The National Labor Relations Board could soon reverse an Obama-era decision that gave workers the right to solicit union participation through an employer’s email system. But if it does, unions will carry on, stakeholders say.
Unions aren’t looking forward to a reversal, but if it happened, their organizing efforts would likely just change course, not come to a halt. Workers were organizing in the workplace long before email. And one drawback of email has always been that it’s not private.
Purple Communications didn’t change that. Even though the decision allowed union-related communications onto work emails, employers are generally able to read the messages their workers are sending and receiving. That makes work email systems a risky place for workers sharing complaints or union information--even if they’re allowed under the law.
Unions are “very intelligent and prefer to not communicate with employees and each other on unsecured networks to which employers have access,” Harry Johnson III told Bloomberg Law. Now advising management clients at Morgan Lewis’ Los Angeles office, Johnson was a member of the NLRB from 2013 to 2015 and authored one of the two vigorous dissents in Purple Communications.
Unions themselves seem disappointed at the possibility that the ruling would be reversed, but they remain optimistic that it wouldn’t hamper their efforts. “Although a rollback in past precedent on this matter could impact unions whose memberships have high usage rates of employer email systems, UNITE HERE remains confident in our ability to communicate with the workers,” Rachel Gumpert, press secretary for UNITE HERE, said in an Aug. 28 email. UNITE HERE is a union for workers in the hospitality industry with more than 260,000 active members.
Also of note: A reversal could also curtail what employers can say about unions on company email.
Keeping Bosses at Bay
The most effective union organizing is still personal, Stephanie Gournis of Drinker Biddle told Bloomberg Law. And even with face-to-face conversations still possible under any NLRB standard, technological advances may have made Purple Communications less important than it was several years ago. Workers can use password protected sites and end-to-end encrypted messaging apps to make sure their bosses aren’t spying on their conversations.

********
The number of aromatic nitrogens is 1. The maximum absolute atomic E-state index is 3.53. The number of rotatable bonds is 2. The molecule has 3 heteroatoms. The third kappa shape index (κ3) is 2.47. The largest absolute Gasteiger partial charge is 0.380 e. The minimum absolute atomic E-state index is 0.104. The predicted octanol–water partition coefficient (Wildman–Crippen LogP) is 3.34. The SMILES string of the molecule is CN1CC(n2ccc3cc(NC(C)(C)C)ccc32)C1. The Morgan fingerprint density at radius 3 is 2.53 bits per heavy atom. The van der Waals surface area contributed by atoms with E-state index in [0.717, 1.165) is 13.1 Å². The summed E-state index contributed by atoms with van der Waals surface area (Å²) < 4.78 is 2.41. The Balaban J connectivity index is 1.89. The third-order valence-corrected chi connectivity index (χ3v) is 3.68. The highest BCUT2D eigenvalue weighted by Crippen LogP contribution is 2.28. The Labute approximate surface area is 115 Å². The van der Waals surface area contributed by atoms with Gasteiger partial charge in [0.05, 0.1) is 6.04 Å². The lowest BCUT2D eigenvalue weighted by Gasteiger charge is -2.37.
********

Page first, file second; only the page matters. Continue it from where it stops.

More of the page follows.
Union representatives agree that the downside of using work emails is that “the employer has access to the content so it would be a mistake to rely on employer email systems exclusively,” Lowell Peterson, executive director of the Writers Guild of America, East, told Bloomberg Law in an Aug. 28 email. “The same is true with Slack, which is almost entirely transparent,” Peterson said. Slack is a common messaging platform used in workplaces.
Workers often choose messaging apps such as Signal and WhatsApp, instead, because they offer end-to-end encryption, which makes unwanted surveillance near impossible.
“Some communications are best if they are shared as widely as possible, and employer Slack channels can be very effective,” Lowell said. But for more sensitive communications, WGA sets up its own chat rooms through non-work message systems.
Email Systems as ‘Speech’ Issue
There’s also a free speech concern that Johnson raised in his dissent in Purple Communications. Specifically, some worry about employers being forced to host speech they disagree with on their company systems.
“Businesses are the ones investing in and managing the hardware and software on which their employees are communicating, so they should be able to make sure their employees aren’t hijacking those systems in a way that undermines the business’s core philosophies and values,” Johnson told Bloomberg Law.
It’s anticipated that the board would return to an earlier standard set up under a case called Register Guard (2007). If that’s indeed the case, “an employer wouldn’t be allowed to let employees’ anti-union messages circulate on their email systems but simultaneously ban pro-union messages,” Johnson said.
Register Guard considered such disparate treatment discriminatory and an infringement of workers’ rights under the National Labor Relations Act.
But this may just reiterate the difficult balancing act between workers’ rights to engage in concerted activities and a business’s property and speech rights.
“The ability of unions to communicate confidentially with workers is a crucial freedom in any democracy,” Gumpert told Bloomberg Law.
Sacrifices for Workplace Harmony?
There’s one final consideration, according to Gournis. Employers are always taking their employer-employee relationships into consideration when they draft new policies and contemplate enforcement, she said.
And that may result in bosses looking the other way as long as solicitation and organization don’t get out of hand. Millennials and Generation Z dominate the workforce, and they have “completely different expectations for what they’ll tolerate from their bosses,” she said. “If employers start cutting off access to communication platforms or engaging in hyper-surveillance and enforcement of email systems, they may find it difficult to attract and retain talent in this tight labor market,” she added.
Gournis also noted the social savvy of unions and said that no matter the fate of Purple Communications, employees will continue to evolve in the way they communicate as part of union organizing.
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